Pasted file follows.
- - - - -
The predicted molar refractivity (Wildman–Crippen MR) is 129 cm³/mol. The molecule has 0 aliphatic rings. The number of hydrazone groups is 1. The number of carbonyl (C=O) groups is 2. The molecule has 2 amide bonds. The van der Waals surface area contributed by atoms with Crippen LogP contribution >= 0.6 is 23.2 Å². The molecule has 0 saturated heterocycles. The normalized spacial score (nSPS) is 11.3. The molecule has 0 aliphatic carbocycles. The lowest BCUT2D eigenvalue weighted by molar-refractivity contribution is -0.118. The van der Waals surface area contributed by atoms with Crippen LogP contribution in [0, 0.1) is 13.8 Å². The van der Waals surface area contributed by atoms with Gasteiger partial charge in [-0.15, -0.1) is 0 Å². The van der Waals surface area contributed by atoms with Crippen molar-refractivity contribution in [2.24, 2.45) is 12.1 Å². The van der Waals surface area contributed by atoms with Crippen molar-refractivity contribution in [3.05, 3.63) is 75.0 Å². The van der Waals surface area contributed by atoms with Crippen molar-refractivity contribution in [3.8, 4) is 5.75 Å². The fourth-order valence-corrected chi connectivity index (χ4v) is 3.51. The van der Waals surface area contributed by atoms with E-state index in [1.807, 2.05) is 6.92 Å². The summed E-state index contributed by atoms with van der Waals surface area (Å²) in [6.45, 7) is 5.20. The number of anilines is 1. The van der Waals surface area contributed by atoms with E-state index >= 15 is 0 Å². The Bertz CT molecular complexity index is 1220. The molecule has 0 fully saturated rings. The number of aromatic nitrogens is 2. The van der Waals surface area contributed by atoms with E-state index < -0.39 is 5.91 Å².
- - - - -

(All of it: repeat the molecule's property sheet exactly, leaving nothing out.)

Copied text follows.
The predicted molar refractivity (Wildman–Crippen MR) is 129 cm³/mol. The molecule has 0 aliphatic rings. The number of hydrazone groups is 1. The number of carbonyl (C=O) groups is 2. The molecule has 2 amide bonds. The van der Waals surface area contributed by atoms with Crippen LogP contribution >= 0.6 is 23.2 Å². The molecule has 0 saturated heterocycles. The normalized spacial score (nSPS) is 11.3. The molecule has 0 aliphatic carbocycles. The lowest BCUT2D eigenvalue weighted by molar-refractivity contribution is -0.118. The van der Waals surface area contributed by atoms with Crippen LogP contribution in [0, 0.1) is 13.8 Å². The van der Waals surface area contributed by atoms with Gasteiger partial charge in [-0.15, -0.1) is 0 Å². The van der Waals surface area contributed by atoms with Crippen molar-refractivity contribution in [2.24, 2.45) is 12.1 Å². The van der Waals surface area contributed by atoms with Crippen molar-refractivity contribution in [3.05, 3.63) is 75.0 Å². The van der Waals surface area contributed by atoms with Crippen molar-refractivity contribution in [3.8, 4) is 5.75 Å². The fourth-order valence-corrected chi connectivity index (χ4v) is 3.51. The van der Waals surface area contributed by atoms with E-state index in [1.807, 2.05) is 6.92 Å². The summed E-state index contributed by atoms with van der Waals surface area (Å²) in [6.45, 7) is 5.20. The number of anilines is 1. The van der Waals surface area contributed by atoms with E-state index >= 15 is 0 Å². The Bertz CT molecular complexity index is 1220. The molecule has 0 fully saturated rings. The number of aromatic nitrogens is 2. The van der Waals surface area contributed by atoms with E-state index < -0.39 is 5.91 Å².